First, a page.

Your earliest sports memory.
It has to be skiing because I started skiing at 2 years old. I went down the hill in a harness attached to my parents. You're more or less limp, they're holding you with ropes, and you're sliding down the mountain. I spent a lot of time on the mountain as a toddler. I have really early memories of being with my parents and going a couple of thousand feet up a mountain on a lift. I remember it felt super exciting—like you were on top of the world. My mom always says that the reason we became such good skiers is that she would put our skis and boots on at like 2 years old and leave us in the backyard for 5 or 6 hours on flat ground. So we grew up with skis on our feet. As a result, I don't really think of it as a sport, it's just an extension of me. I ended up skiing professionally for seven years out of high school.
Your favorite sports teams.
I've always been more into the fringe-type sports—skateboarding, skiing and snowboarding. So even though my life has revolved around athletics and sport, it hasn't been in the traditional sense. That said, the two teams that I follow are the Red Sox and the Patriots, purely because I'm from Boston. I was honestly never a diehard fan, but my dad had season tickets to the Red Sox at Fenway Park, which are crazy coveted and it takes people years to get (and then they never let them go).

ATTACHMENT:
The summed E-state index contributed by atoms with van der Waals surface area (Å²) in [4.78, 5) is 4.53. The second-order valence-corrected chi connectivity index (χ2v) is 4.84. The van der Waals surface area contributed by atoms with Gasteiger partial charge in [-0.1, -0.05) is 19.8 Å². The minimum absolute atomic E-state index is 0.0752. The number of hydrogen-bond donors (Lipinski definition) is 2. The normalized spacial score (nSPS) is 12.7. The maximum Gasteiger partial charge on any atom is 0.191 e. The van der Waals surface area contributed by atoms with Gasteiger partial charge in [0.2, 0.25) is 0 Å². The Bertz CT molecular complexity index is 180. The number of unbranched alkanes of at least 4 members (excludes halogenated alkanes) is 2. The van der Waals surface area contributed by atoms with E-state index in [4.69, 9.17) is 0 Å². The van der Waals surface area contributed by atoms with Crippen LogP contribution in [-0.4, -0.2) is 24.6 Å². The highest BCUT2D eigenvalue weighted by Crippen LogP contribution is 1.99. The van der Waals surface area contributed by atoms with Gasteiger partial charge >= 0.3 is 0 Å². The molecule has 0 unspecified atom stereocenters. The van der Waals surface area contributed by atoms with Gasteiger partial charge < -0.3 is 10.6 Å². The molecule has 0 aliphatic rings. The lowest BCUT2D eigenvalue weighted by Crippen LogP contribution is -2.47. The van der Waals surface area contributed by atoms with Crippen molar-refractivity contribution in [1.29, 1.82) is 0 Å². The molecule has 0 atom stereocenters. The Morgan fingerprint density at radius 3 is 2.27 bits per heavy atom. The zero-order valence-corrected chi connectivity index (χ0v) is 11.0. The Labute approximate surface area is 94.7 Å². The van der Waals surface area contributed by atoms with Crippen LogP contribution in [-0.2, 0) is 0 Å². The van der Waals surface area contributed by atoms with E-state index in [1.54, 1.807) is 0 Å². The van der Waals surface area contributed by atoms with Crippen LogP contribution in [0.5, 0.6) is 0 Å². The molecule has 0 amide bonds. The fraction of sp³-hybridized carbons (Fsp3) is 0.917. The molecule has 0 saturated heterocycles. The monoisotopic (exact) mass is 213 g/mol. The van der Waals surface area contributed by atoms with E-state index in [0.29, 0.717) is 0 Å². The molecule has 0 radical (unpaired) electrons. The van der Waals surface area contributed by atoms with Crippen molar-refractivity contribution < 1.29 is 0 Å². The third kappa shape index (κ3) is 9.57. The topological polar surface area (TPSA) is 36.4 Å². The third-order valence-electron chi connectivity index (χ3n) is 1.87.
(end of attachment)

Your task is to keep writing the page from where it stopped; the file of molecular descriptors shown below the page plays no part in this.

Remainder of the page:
The people we sat next to at the games had those season tickets for 30 or 40 years. So you're sitting next to the same people every week for 30 years, and you get to know them. It's actually pretty amazing. One guy who sat next to my dad ended up in the hospital and my parents would go to visit him and help him out. Just because he sat next to them at Fenway.